Those in the know tend to talk about Old World wines with the sort of reverence and longing mostly seen in the 80’s, by teenage boys who had just watched the latest Madonna video. Words like Bordeaux and Barolo, Burgundy and Riesling Kabinett Prädikatswein send proverbial shivers down the spine. But while old is gold, there are plenty of reasons to make room for the new – especially when the ‘new’ we’re talking about is New Zealand.
New Zealand is, in fact, new. It’s the youngest country on earth, the last to come out of the ocean – approximately 50 million years ago. It was also the last country to be settled by humans. We didn’t make our way to the tiny island until somewhere around 1300AD. Compare this to the 800,000th anniversary of human habitation in Brittany.
All this newness translates to a virtually untouched landscape of clear water and green hills, of lush rainforests, and a rich soil vitality owed to all those years of not being depleted by human domestic agriculture. In a word, New Zealand is a rockin’ place to grow things.
I learned all of this recently, when I was invited to lunch at Providence Restaurant by Craggy Range Winery. Steve Smith, (the world’s only MW winemaker and viticulturalist), has been making Craggy Range wine since the company started in 1997. Over glasses of their 2009 Te Muna Sauvignon Blanc (which he calls “Sauvignon Blanc for grown-ups,”), he described his country’s people and history.
While talking over tasting notes for the 2008 Craggy Range Te Kahu, (a blend of Merlot, Cabernet Sauvignon, Cabernet Franc and Malbec), Steve discussed the history of his country and his company.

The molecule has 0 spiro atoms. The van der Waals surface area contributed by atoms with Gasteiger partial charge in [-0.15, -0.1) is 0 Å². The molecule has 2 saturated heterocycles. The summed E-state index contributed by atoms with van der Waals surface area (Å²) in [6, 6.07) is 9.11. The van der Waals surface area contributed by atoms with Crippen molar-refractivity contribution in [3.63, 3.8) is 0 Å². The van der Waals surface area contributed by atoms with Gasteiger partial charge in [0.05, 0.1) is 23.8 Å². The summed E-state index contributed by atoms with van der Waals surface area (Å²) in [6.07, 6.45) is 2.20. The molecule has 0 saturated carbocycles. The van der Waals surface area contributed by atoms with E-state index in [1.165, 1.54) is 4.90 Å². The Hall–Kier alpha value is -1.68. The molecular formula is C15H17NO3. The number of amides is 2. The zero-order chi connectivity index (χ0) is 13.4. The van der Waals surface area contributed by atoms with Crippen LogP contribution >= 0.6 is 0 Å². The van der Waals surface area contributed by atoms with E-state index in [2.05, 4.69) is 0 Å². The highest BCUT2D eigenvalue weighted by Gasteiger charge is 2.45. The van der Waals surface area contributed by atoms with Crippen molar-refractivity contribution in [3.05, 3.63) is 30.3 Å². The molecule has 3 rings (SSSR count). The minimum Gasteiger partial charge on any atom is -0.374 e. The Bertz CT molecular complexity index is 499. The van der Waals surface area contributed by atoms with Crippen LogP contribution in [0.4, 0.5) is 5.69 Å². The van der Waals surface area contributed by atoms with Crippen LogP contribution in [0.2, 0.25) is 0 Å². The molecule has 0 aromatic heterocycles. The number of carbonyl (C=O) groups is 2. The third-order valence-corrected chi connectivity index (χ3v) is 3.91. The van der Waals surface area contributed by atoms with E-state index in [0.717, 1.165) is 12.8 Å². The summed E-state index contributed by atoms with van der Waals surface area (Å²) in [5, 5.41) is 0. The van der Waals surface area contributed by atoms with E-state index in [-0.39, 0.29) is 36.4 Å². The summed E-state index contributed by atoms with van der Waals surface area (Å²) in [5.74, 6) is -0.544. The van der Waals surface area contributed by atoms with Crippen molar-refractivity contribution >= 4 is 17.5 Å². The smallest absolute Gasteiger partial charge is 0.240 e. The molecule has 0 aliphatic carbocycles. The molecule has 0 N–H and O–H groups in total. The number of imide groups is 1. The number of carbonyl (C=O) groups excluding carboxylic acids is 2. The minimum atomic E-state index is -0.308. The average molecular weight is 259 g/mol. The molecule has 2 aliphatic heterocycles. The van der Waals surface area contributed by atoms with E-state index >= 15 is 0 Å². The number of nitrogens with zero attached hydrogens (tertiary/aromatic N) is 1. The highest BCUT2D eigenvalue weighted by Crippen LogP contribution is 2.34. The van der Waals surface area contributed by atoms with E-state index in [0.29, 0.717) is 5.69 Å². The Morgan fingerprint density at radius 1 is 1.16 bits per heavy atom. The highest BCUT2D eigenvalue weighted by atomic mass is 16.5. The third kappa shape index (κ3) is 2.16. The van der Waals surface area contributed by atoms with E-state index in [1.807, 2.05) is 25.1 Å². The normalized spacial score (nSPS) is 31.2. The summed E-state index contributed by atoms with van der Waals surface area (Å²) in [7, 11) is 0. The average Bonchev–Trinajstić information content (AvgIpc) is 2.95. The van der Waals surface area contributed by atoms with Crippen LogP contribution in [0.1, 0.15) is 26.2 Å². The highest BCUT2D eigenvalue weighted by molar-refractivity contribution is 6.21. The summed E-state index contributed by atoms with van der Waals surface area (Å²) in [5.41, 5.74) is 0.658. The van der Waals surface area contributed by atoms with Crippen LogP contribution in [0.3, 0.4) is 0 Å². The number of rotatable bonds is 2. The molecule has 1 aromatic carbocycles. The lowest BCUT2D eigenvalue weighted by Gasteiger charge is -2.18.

We learned about New Zealand’s passion for preservation of the land and bio-dynamic wine growing. Steve talked about the brief history of oenology in New Zealand and how the entire industry has gone from nowhere to somewhere in less than a generation. We did this while sampling a vertical of the 2005, 2006 and 2008 Craggy Range Les Beaux Cailloux. Every vintage had its own story; the personality of the grapes – crème brulee, almond, mineral, flowers, oak – shows through in each bottle. The wines are still young, but – much like New Zealand and her wine industry – they are absolutely beautiful now, and are positioned to just get better over time.
But the Craggy Range story isn’t just New Zealand or its lovely wine. Back in 2000, Craggy Range hired a talented young winemaker named Doug Wisor. Doug was a wunderkind from Napa Valley, who was excited to bring his love of French varietals – Pinot Noir, in particular – to Craggy Range. Doug was also an experienced kite surfer. But in October 2004 he suffered a freak and fatal kite surfing accident that ended his life at 31 years young. In honor of Doug, Craggy Range created the Doug Wisor Memorial Scholarship; the program brings an American winemaker to intern in New Zealand for one vintage per year.
There is magic in the Old World. The wine is complex, layered, sophisticated. But it’s time to make way for the youngsters; they are a force of positive change in the world of wine and deserving of a place at the table.